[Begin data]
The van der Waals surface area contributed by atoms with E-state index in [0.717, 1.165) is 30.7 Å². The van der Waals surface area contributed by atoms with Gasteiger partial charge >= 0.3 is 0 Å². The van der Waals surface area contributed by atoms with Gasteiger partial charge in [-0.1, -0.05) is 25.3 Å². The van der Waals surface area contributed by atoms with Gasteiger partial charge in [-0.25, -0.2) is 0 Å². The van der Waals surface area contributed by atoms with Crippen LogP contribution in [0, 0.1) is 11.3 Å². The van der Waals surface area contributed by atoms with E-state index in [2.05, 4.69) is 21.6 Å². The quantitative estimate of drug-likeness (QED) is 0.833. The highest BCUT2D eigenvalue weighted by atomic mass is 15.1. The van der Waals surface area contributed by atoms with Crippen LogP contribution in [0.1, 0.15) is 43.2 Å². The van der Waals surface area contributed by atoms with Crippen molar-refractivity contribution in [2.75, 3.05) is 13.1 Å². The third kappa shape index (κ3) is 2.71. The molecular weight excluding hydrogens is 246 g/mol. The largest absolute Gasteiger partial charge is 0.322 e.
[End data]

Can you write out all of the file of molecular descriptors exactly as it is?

The van der Waals surface area contributed by atoms with E-state index in [0.717, 1.165) is 30.7 Å². The van der Waals surface area contributed by atoms with Gasteiger partial charge >= 0.3 is 0 Å². The van der Waals surface area contributed by atoms with Gasteiger partial charge in [-0.1, -0.05) is 25.3 Å². The van der Waals surface area contributed by atoms with Gasteiger partial charge in [-0.25, -0.2) is 0 Å². The van der Waals surface area contributed by atoms with Crippen LogP contribution in [0, 0.1) is 11.3 Å². The van der Waals surface area contributed by atoms with E-state index in [2.05, 4.69) is 21.6 Å². The quantitative estimate of drug-likeness (QED) is 0.833. The highest BCUT2D eigenvalue weighted by atomic mass is 15.1. The van der Waals surface area contributed by atoms with Crippen LogP contribution in [0.1, 0.15) is 43.2 Å². The van der Waals surface area contributed by atoms with Crippen molar-refractivity contribution in [2.75, 3.05) is 13.1 Å². The third kappa shape index (κ3) is 2.71. The molecular weight excluding hydrogens is 246 g/mol. The largest absolute Gasteiger partial charge is 0.322 e.